Archive for Inheritance Cycle

A Worthy End

Posted in 2012 with tags , , , on January 24, 2012 by Kristen

Not long ago, I finished a literary journey that I’ve been traveling on sporadically for a good eight years. At long last, I finished reading the Inheritance Cycle by Christopher Paolini! It’s by no means the series that has influenced me the most in my life thus far, but it has certainly been one of the more memorable ones. It’s also one of the few I read while it was in the process of being published. A couple of my favorite series were written by authors who created them long before I was born, and even with the modern ones, I was just never on the ball enough to read them when they were new. It was quite a different experience for me, then, to devour each of these books as they arrived and wait for the next with bated breath, trying to guess at what could possibly happen next.

And let me tell you, there was a lot of waiting involved with these books. There are several years between the publication dates of each book, something that was made all the more frustrating when, sometime after the second book came out, fans of the series were told that what was once intended to be three books had now become four, as the story had grown beyond Paolini’s original reckoning. What was already a seemingly interminable wait had become even longer. As I more-or-less said in an earlier post, it gave me a bit of an ants-in-the-pants feeling whenever I thought about it (for lack of a less silly phrase…). But after I finished reading the last book of the series a short while ago, I felt that the wait had been distinctly and undeniably worth it.

In the last installment, Eragon and Saphira are about to take on their final and most difficult challenge–facing Galbatorix, the evil king. Most of the book describes the preparation for this final, decisive confrontation. Last discoveries are made (some of them huge and shocking), loose ends are tied up, and questions that have existed for the entire series are finally answered. Though the ending is bittersweet in the extreme, it’s unspeakably satisfying to watch everything come together, to see things that were set in motion in book one finally come to fruition. I found myself content with the way things had ended, admiring the skill in which such a detailed, well thought-out plot was rendered. Not to mention the fact that I was weeping like a child by the end. It still makes my chest hurt a little whenever I think of the ending. As if you needed any more proof of my nerdiness…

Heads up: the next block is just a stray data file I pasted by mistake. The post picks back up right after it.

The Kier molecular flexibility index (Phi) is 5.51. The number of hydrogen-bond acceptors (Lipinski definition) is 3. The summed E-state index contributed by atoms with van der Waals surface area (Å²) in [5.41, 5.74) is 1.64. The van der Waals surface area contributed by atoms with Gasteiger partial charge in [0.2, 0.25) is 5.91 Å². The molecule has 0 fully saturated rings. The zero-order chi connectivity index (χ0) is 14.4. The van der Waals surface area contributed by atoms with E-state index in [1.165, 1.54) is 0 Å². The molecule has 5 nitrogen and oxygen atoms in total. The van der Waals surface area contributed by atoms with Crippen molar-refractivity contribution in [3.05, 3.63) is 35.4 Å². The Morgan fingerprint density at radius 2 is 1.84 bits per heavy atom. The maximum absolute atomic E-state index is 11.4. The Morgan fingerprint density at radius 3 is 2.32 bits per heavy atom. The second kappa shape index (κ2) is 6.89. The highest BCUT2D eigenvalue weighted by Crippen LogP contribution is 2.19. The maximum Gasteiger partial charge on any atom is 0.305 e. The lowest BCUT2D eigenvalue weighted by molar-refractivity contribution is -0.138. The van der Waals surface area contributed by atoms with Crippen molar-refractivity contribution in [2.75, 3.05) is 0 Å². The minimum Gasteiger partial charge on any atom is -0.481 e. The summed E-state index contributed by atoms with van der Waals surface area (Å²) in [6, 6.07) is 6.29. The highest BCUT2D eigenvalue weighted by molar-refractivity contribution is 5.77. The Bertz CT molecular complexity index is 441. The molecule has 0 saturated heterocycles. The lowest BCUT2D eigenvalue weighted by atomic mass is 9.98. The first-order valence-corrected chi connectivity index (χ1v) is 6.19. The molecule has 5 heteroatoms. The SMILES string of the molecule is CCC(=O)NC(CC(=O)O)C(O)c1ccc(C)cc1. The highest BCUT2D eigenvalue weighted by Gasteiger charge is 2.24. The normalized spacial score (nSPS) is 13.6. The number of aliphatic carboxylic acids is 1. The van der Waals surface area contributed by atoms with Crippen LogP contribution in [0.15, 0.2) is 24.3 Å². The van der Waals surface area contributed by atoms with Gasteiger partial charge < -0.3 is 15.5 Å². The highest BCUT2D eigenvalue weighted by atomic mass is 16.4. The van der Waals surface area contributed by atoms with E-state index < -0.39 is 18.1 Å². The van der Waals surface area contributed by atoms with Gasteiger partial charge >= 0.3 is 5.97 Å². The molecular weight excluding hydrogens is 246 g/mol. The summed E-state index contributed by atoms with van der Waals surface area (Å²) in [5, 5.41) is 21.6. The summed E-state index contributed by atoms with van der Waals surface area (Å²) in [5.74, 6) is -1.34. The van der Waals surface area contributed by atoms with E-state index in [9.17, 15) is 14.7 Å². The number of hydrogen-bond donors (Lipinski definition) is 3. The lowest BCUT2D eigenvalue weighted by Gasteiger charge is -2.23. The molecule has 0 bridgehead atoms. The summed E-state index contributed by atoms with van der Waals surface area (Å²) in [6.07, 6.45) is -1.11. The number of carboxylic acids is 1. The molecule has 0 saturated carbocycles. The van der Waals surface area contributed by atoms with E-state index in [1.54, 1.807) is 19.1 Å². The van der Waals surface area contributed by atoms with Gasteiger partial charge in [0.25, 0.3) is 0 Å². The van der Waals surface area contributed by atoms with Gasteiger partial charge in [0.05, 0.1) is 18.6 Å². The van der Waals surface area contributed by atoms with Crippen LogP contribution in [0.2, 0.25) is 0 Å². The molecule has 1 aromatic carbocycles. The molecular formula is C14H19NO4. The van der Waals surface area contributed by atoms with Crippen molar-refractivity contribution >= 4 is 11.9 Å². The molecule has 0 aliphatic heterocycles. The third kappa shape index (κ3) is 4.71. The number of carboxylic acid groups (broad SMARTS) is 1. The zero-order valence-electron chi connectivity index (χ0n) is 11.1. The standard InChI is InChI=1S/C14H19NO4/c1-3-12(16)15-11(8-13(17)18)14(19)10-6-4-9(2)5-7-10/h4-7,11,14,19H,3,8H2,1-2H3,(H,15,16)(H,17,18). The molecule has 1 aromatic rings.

One thing I really love about these books is that, when you read them in close succession (which wasn’t possible until very recently, but which I took full advantage of just before reading Inheritance), you can watch Paolini grow as a writer before your very eyes. He started writing these books when he was just a kid, and, child prodigy or not, his youth and inexperience often show in the earlier books. As the series goes on, though, his style feels more and more effortless, as if he’s growing into his writer-skin. As Eragon grows and changes, so does Paolini. It’s pretty beautiful to behold, I’ve got to say.

Another thing that really impresses me is the amount of foresight Paolini had to have when plotting this series. It’s something that’s apparent in the rest of the series, but it becomes unmistakable in the last book. It’s easy to point out the many rookie mistakes that Paolini made in his books, and it’s even easier to talk about how derivative the storyline is. And quite honestly, there are some spots in Inheritance that feel a little thrown together. But when I watched everything fall together so well in Inheritance, it kind of blew my mind, especially considering how young Paolini was when he initially planned out the story. I’ve done some outlining of my own, and I know how excruciatingly difficult it can be to make everything work without leaving gaping holes in the plot or losing details along the way. The fact that Paolini’s storyline sometimes seems like it must have sprung into existence fully-formed makes me have a lot more respect for him as a writer than I used to.